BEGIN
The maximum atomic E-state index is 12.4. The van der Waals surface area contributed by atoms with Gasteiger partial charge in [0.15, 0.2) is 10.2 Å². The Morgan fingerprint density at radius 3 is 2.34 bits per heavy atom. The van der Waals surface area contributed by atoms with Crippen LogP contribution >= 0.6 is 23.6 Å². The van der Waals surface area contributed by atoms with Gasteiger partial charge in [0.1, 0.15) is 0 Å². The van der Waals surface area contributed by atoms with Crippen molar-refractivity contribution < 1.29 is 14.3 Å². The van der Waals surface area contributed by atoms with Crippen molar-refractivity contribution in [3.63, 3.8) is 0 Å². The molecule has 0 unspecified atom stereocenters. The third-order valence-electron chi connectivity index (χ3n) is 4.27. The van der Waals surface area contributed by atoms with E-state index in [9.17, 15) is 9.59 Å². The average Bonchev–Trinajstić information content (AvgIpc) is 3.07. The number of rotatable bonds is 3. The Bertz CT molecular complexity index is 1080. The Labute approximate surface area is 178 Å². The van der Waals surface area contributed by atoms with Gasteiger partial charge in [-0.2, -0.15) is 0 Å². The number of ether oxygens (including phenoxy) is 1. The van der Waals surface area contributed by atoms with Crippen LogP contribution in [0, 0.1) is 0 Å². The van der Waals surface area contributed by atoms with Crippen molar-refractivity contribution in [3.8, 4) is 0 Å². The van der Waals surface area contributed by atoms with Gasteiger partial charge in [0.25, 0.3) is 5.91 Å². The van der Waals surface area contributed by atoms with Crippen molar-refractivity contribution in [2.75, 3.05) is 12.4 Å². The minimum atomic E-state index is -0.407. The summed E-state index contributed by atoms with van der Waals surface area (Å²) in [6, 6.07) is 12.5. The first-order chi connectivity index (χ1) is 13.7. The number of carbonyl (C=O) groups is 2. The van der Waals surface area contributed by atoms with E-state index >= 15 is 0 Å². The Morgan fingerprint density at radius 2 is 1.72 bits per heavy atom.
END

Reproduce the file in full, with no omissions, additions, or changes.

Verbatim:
The maximum atomic E-state index is 12.4. The van der Waals surface area contributed by atoms with Gasteiger partial charge in [0.15, 0.2) is 10.2 Å². The Morgan fingerprint density at radius 3 is 2.34 bits per heavy atom. The van der Waals surface area contributed by atoms with Crippen LogP contribution >= 0.6 is 23.6 Å². The van der Waals surface area contributed by atoms with Gasteiger partial charge in [0.1, 0.15) is 0 Å². The van der Waals surface area contributed by atoms with Crippen molar-refractivity contribution < 1.29 is 14.3 Å². The van der Waals surface area contributed by atoms with Crippen molar-refractivity contribution in [3.63, 3.8) is 0 Å². The molecule has 0 unspecified atom stereocenters. The third-order valence-electron chi connectivity index (χ3n) is 4.27. The van der Waals surface area contributed by atoms with E-state index in [9.17, 15) is 9.59 Å². The average Bonchev–Trinajstić information content (AvgIpc) is 3.07. The number of rotatable bonds is 3. The Bertz CT molecular complexity index is 1080. The Labute approximate surface area is 178 Å². The van der Waals surface area contributed by atoms with Gasteiger partial charge in [-0.2, -0.15) is 0 Å². The number of ether oxygens (including phenoxy) is 1. The van der Waals surface area contributed by atoms with Crippen LogP contribution in [0, 0.1) is 0 Å². The van der Waals surface area contributed by atoms with Crippen molar-refractivity contribution in [3.8, 4) is 0 Å². The van der Waals surface area contributed by atoms with Gasteiger partial charge in [0.25, 0.3) is 5.91 Å². The van der Waals surface area contributed by atoms with Crippen molar-refractivity contribution in [2.75, 3.05) is 12.4 Å². The minimum atomic E-state index is -0.407. The summed E-state index contributed by atoms with van der Waals surface area (Å²) in [6, 6.07) is 12.5. The first-order chi connectivity index (χ1) is 13.7. The number of carbonyl (C=O) groups is 2. The van der Waals surface area contributed by atoms with E-state index >= 15 is 0 Å². The Morgan fingerprint density at radius 2 is 1.72 bits per heavy atom.